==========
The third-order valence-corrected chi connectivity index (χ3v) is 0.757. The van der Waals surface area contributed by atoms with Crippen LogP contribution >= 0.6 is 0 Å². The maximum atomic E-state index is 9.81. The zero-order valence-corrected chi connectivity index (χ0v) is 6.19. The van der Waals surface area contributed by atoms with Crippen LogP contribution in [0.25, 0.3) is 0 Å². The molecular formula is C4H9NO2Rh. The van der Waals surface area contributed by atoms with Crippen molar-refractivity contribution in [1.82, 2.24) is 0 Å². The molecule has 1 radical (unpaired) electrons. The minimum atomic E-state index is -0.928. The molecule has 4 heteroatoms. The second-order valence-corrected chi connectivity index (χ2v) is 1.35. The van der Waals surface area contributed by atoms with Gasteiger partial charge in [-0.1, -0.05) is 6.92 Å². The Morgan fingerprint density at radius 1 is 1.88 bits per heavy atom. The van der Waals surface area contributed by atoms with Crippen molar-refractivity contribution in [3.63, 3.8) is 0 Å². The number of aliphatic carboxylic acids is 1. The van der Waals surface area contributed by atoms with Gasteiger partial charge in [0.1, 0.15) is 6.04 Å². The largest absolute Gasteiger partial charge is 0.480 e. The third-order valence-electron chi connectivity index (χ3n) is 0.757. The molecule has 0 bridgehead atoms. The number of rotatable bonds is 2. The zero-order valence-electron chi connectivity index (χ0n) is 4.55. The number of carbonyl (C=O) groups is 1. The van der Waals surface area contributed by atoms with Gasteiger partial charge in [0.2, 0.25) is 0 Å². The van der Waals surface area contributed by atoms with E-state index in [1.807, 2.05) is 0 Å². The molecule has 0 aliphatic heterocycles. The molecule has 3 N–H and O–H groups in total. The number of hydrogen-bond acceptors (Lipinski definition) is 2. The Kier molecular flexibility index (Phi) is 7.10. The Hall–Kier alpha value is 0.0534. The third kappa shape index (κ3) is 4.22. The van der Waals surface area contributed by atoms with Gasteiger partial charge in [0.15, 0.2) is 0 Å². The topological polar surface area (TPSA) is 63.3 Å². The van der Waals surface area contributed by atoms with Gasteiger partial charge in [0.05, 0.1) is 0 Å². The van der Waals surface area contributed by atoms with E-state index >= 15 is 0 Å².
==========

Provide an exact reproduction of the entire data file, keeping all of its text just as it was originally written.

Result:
The third-order valence-corrected chi connectivity index (χ3v) is 0.757. The van der Waals surface area contributed by atoms with Crippen LogP contribution >= 0.6 is 0 Å². The maximum atomic E-state index is 9.81. The zero-order valence-corrected chi connectivity index (χ0v) is 6.19. The van der Waals surface area contributed by atoms with Crippen LogP contribution in [0.25, 0.3) is 0 Å². The molecular formula is C4H9NO2Rh. The van der Waals surface area contributed by atoms with Crippen molar-refractivity contribution in [1.82, 2.24) is 0 Å². The molecule has 1 radical (unpaired) electrons. The minimum atomic E-state index is -0.928. The molecule has 4 heteroatoms. The second-order valence-corrected chi connectivity index (χ2v) is 1.35. The van der Waals surface area contributed by atoms with Gasteiger partial charge in [-0.1, -0.05) is 6.92 Å². The Morgan fingerprint density at radius 1 is 1.88 bits per heavy atom. The van der Waals surface area contributed by atoms with Crippen molar-refractivity contribution in [3.63, 3.8) is 0 Å². The number of aliphatic carboxylic acids is 1. The van der Waals surface area contributed by atoms with Gasteiger partial charge in [0.1, 0.15) is 6.04 Å². The largest absolute Gasteiger partial charge is 0.480 e. The third-order valence-electron chi connectivity index (χ3n) is 0.757. The molecule has 0 bridgehead atoms. The number of rotatable bonds is 2. The zero-order valence-electron chi connectivity index (χ0n) is 4.55. The number of carbonyl (C=O) groups is 1. The van der Waals surface area contributed by atoms with Gasteiger partial charge in [0.2, 0.25) is 0 Å². The van der Waals surface area contributed by atoms with E-state index in [1.807, 2.05) is 0 Å². The molecule has 0 aliphatic heterocycles. The molecule has 3 N–H and O–H groups in total. The number of hydrogen-bond acceptors (Lipinski definition) is 2. The Kier molecular flexibility index (Phi) is 7.10. The Hall–Kier alpha value is 0.0534. The third kappa shape index (κ3) is 4.22. The van der Waals surface area contributed by atoms with Gasteiger partial charge in [0.15, 0.2) is 0 Å². The topological polar surface area (TPSA) is 63.3 Å². The van der Waals surface area contributed by atoms with Gasteiger partial charge in [0.05, 0.1) is 0 Å². The van der Waals surface area contributed by atoms with E-state index >= 15 is 0 Å².